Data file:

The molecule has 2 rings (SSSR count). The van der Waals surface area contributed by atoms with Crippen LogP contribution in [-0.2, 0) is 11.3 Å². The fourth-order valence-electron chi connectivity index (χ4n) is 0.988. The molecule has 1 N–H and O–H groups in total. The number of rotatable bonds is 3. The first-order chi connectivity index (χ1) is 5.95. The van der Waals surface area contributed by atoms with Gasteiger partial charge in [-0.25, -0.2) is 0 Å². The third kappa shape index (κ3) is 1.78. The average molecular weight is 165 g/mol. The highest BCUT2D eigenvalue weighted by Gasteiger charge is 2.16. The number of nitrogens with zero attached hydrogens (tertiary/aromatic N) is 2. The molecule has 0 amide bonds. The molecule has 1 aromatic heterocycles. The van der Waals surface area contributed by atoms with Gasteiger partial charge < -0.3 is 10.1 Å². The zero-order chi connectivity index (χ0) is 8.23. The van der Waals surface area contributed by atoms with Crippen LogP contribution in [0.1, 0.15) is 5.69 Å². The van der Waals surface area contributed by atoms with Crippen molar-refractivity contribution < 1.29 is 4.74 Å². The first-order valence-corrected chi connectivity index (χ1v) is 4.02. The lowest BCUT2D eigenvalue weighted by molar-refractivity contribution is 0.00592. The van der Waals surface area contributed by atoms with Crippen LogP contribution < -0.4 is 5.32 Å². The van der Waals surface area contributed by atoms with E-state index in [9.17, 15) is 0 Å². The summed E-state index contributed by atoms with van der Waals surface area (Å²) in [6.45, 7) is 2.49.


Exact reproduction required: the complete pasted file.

The molecule has 2 rings (SSSR count). The van der Waals surface area contributed by atoms with Crippen LogP contribution in [-0.2, 0) is 11.3 Å². The fourth-order valence-electron chi connectivity index (χ4n) is 0.988. The molecule has 1 N–H and O–H groups in total. The number of rotatable bonds is 3. The first-order chi connectivity index (χ1) is 5.95. The van der Waals surface area contributed by atoms with Gasteiger partial charge in [-0.25, -0.2) is 0 Å². The third kappa shape index (κ3) is 1.78. The average molecular weight is 165 g/mol. The highest BCUT2D eigenvalue weighted by Gasteiger charge is 2.16. The number of nitrogens with zero attached hydrogens (tertiary/aromatic N) is 2. The molecule has 0 amide bonds. The molecule has 1 aromatic heterocycles. The van der Waals surface area contributed by atoms with Gasteiger partial charge < -0.3 is 10.1 Å². The zero-order chi connectivity index (χ0) is 8.23. The van der Waals surface area contributed by atoms with Crippen LogP contribution in [0.1, 0.15) is 5.69 Å². The van der Waals surface area contributed by atoms with Crippen molar-refractivity contribution < 1.29 is 4.74 Å². The first-order valence-corrected chi connectivity index (χ1v) is 4.02. The lowest BCUT2D eigenvalue weighted by molar-refractivity contribution is 0.00592. The van der Waals surface area contributed by atoms with Crippen LogP contribution < -0.4 is 5.32 Å². The van der Waals surface area contributed by atoms with E-state index in [9.17, 15) is 0 Å². The summed E-state index contributed by atoms with van der Waals surface area (Å²) in [6.45, 7) is 2.49.